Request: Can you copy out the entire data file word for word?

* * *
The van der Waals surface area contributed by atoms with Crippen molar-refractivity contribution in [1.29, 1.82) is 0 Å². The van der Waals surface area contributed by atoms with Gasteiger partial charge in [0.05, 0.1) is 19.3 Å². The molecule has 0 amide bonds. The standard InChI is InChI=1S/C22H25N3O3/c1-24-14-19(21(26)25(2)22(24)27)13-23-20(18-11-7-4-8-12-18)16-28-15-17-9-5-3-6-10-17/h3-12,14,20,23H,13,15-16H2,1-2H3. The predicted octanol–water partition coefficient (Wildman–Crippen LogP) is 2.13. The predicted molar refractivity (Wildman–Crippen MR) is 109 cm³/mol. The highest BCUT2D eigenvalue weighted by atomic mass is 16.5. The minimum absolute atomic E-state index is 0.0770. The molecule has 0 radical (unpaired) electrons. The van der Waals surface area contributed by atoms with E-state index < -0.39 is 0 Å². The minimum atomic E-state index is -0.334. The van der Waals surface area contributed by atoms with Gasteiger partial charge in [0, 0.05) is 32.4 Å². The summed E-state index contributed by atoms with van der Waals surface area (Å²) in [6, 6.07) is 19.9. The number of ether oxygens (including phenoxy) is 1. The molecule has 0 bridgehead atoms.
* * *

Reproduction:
The van der Waals surface area contributed by atoms with Crippen molar-refractivity contribution in [1.29, 1.82) is 0 Å². The van der Waals surface area contributed by atoms with Gasteiger partial charge in [0.05, 0.1) is 19.3 Å². The molecule has 0 amide bonds. The standard InChI is InChI=1S/C22H25N3O3/c1-24-14-19(21(26)25(2)22(24)27)13-23-20(18-11-7-4-8-12-18)16-28-15-17-9-5-3-6-10-17/h3-12,14,20,23H,13,15-16H2,1-2H3. The predicted octanol–water partition coefficient (Wildman–Crippen LogP) is 2.13. The predicted molar refractivity (Wildman–Crippen MR) is 109 cm³/mol. The highest BCUT2D eigenvalue weighted by atomic mass is 16.5. The minimum absolute atomic E-state index is 0.0770. The molecule has 0 radical (unpaired) electrons. The van der Waals surface area contributed by atoms with E-state index < -0.39 is 0 Å². The minimum atomic E-state index is -0.334. The van der Waals surface area contributed by atoms with Gasteiger partial charge in [0, 0.05) is 32.4 Å². The summed E-state index contributed by atoms with van der Waals surface area (Å²) in [6, 6.07) is 19.9. The number of ether oxygens (including phenoxy) is 1. The molecule has 0 bridgehead atoms.